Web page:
Documenting your sources gives credit to authors whose thoughts and ideas you have incorporated into your work. Proper citation helps you as a writer by strengthening your position and showing the depth of your research.
It is vitally important to be respectful of the sources you are relying on for your scholarly work. The University Library's Academic Honesty web page is a good source for discussions of what academic integrity means, what plagiarism and other forms of academic dishonesty mean, and what the sanctions for academic dishonesty are.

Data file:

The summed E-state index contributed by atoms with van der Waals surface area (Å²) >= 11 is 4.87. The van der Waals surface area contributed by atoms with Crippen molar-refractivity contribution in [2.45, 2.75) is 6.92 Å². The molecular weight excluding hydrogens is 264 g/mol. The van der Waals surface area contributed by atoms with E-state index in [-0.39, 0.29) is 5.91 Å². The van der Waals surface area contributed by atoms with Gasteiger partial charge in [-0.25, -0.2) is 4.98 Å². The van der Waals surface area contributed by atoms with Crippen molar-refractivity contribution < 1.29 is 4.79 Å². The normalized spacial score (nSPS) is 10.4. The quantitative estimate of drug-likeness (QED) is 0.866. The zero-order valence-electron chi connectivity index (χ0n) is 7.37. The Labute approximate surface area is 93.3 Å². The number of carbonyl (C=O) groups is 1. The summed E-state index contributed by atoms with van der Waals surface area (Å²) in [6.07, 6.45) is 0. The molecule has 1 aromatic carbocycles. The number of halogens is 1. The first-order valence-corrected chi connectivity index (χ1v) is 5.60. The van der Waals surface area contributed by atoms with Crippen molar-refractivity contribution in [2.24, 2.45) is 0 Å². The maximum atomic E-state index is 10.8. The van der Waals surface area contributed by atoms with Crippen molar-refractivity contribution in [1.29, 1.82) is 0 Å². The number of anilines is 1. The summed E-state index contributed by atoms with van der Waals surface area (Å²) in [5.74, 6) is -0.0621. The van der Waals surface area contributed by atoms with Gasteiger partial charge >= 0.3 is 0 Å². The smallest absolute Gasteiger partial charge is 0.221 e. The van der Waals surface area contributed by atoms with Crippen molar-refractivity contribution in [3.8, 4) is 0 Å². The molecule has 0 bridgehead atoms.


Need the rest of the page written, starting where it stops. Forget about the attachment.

Because of the wide variety of sources used in public policy, you will be exposed to a spectrum of academic citation styles. You will have to ask your professors which citation style they prefer, and if a resource uses a different style, you will have to convert your citation to that resource to match your professor's preference. Fortunately, there are many programs which help you convert, although they are not error-free.
Different academic disciplines follow different formats for presenting citations, so check with your instructor to make sure you are using the appropriate citation style. Here are some commonly-used citation styles: